96. Reich N, Sarnow P, Du Prey and Levine AS (1983) Monoclonal Antibodies which recognize native and denatured forms of the Adenovirus DNA-Binding Protein. Virology, 128:480–484PubMedCrossRefGoogle Scholar
  97. Reich N, Levine AJ (1984) Regulation of p53 gene expression during cell growth and division. Nature, in pressGoogle Scholar
  98. Rekosh DMK, Russell WC, Bellet AJD, Robinson AJ (1977) Identification of a protein linked to the ends of adenovirus DNA. Cell 11:283–295PubMedCrossRefGoogle Scholar
  99. Ricciardi RL, Jones RL, Cepko CL, Sharp PA, Roberts BE (1981) Expression of early adenovirus genes requires a viral encoded acidic polypeptide. Proc Natl Acad Sci USA 78:6121–6125PubMedCrossRefGoogle Scholar
  100. Robinson AJ, Younghusband HB, Bellet AJD (1973) A circular DNA-protein complex from adenoviruses. Virology 56:54–69PubMedCrossRefGoogle Scholar
  101. Ross SR, Levine AJ (1979) The genomic map position of the adenovirus type 2 glycoprotein. Virology 99:427–430PubMedCrossRefGoogle Scholar
  102. Ross SR, Flint SJ, Levine AJ (1980a) Identification of the adenovirus early proteins and their genomic map positions. Virology 100:419–432CrossRefGoogle Scholar
  103. Ross S, Levine AJ, Galos R, Williams J, Shenk T (1980b) Early viral proteins in HeLa cells infected with adenovirus type 5 host range mutants. Virology 103:475–492CrossRefGoogle Scholar
  104. Rossini MS, Weinmann R, Baserga R (1979) DNA synthesis in a temperature sensitive mutant of the cell cycle by polyoma virus and adenovirus. Proc Natl Acad Sci USA 76:4441–4445PubMedCrossRefGoogle Scholar
  105. Rowe WP, Huebiner RJ, Gillmore LK, Parrott RH, Ward TG (1953) Isolation of a cytogenic agent from human adenoids undergoing spontaneous degeneration in tissue culture. Proc Soc Expt Biol Med 84: 570–573Google Scholar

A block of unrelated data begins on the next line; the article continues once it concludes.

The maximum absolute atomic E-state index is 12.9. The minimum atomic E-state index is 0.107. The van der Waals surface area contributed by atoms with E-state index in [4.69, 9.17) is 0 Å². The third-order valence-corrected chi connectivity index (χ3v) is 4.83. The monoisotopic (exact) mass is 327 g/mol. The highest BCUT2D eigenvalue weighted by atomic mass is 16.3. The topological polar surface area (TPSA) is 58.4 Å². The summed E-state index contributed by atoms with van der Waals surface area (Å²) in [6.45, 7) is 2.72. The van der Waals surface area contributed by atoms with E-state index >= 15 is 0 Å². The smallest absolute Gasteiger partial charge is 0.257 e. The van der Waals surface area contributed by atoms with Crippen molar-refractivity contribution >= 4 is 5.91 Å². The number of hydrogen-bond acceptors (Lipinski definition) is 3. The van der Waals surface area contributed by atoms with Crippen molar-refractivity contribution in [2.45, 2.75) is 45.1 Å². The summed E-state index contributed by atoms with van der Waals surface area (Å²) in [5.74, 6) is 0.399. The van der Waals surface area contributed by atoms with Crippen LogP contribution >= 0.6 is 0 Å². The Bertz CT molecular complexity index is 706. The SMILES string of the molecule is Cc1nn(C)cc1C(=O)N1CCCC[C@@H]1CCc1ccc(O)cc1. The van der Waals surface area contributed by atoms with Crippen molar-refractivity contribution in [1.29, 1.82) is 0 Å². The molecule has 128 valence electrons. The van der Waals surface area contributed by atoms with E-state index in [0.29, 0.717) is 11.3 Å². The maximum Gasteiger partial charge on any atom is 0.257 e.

106. Russell WC, Shekel JJ (1972) The polypeptides of adenovirus infected cells. J Gen Virol 15:45–47PubMedCrossRefGoogle Scholar
  107. Russell WC, Hayashi K, Sanderson PJ, Pereira HG (1967) Adenovirus antigens: a study of their properties and sequential development in infection. J Gen Virol 1:495–507PubMedCrossRefGoogle Scholar
  108. Saborio JL, Oberg B (1976) In vivo and in vitro synthesis of adenovirus type 2 early proteins. J Virol 17:865–872PubMedGoogle Scholar
  109. Sambrook J, Botchan M, Gallimore R, Ozanne B, Pettersson U, Williams JF, Sharp PA (1975) Viral DNA sequences in cells transformed by simian virus 40, adenovirus 2 and adenovirus type 5. Cold Spring Harbor Symp Quant Biol 39:615–632PubMedCrossRefGoogle Scholar
  110. Sambrook J, Greene R, Stringer J, Mitcheson T, Hu SL, Botchan M (1979) Analysis of the sites of integration of viral DNA sequences in rat cells transformed by adenovirus 2 and SV40. Cold Spring Harbor Symp Quant Biol 44: 569–584CrossRefGoogle Scholar
  111. Sarnow P, Hearing P, Anderson CW, Reich N, Levine AJ (1982a) Identification and characterization of an immunologically conserved adenovirus early region 11,000 MW protein and its association with the nuclear matrix. J Mol Biol 102: 565–583CrossRefGoogle Scholar